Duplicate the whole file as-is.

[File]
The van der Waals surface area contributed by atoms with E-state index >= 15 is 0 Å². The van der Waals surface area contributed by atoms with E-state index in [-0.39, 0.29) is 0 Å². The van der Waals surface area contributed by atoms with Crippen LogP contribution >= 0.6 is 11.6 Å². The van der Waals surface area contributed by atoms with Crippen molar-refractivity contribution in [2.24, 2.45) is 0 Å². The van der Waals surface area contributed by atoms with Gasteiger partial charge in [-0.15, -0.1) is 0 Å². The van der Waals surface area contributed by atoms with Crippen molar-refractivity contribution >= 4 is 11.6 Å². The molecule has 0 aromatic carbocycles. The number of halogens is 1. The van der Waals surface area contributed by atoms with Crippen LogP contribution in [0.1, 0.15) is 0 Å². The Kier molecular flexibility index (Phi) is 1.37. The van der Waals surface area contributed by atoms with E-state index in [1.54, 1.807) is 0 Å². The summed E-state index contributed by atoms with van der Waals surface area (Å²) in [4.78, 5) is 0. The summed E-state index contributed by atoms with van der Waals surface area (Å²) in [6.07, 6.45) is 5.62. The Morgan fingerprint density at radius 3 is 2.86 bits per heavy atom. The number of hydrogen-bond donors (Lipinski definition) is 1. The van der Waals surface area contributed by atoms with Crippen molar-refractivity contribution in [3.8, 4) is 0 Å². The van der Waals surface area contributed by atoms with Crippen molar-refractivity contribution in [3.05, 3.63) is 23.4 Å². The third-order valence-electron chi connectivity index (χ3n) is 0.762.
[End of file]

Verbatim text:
The van der Waals surface area contributed by atoms with E-state index >= 15 is 0 Å². The van der Waals surface area contributed by atoms with E-state index in [-0.39, 0.29) is 0 Å². The van der Waals surface area contributed by atoms with Crippen LogP contribution >= 0.6 is 11.6 Å². The van der Waals surface area contributed by atoms with Crippen molar-refractivity contribution in [2.24, 2.45) is 0 Å². The van der Waals surface area contributed by atoms with Gasteiger partial charge in [-0.15, -0.1) is 0 Å². The van der Waals surface area contributed by atoms with Crippen molar-refractivity contribution >= 4 is 11.6 Å². The molecule has 0 aromatic carbocycles. The number of halogens is 1. The van der Waals surface area contributed by atoms with Crippen LogP contribution in [0.1, 0.15) is 0 Å². The Kier molecular flexibility index (Phi) is 1.37. The van der Waals surface area contributed by atoms with E-state index in [1.54, 1.807) is 0 Å². The summed E-state index contributed by atoms with van der Waals surface area (Å²) in [4.78, 5) is 0. The summed E-state index contributed by atoms with van der Waals surface area (Å²) in [6.07, 6.45) is 5.62. The Morgan fingerprint density at radius 3 is 2.86 bits per heavy atom. The number of hydrogen-bond donors (Lipinski definition) is 1. The van der Waals surface area contributed by atoms with Crippen molar-refractivity contribution in [3.8, 4) is 0 Å². The van der Waals surface area contributed by atoms with Crippen molar-refractivity contribution in [3.05, 3.63) is 23.4 Å². The third-order valence-electron chi connectivity index (χ3n) is 0.762.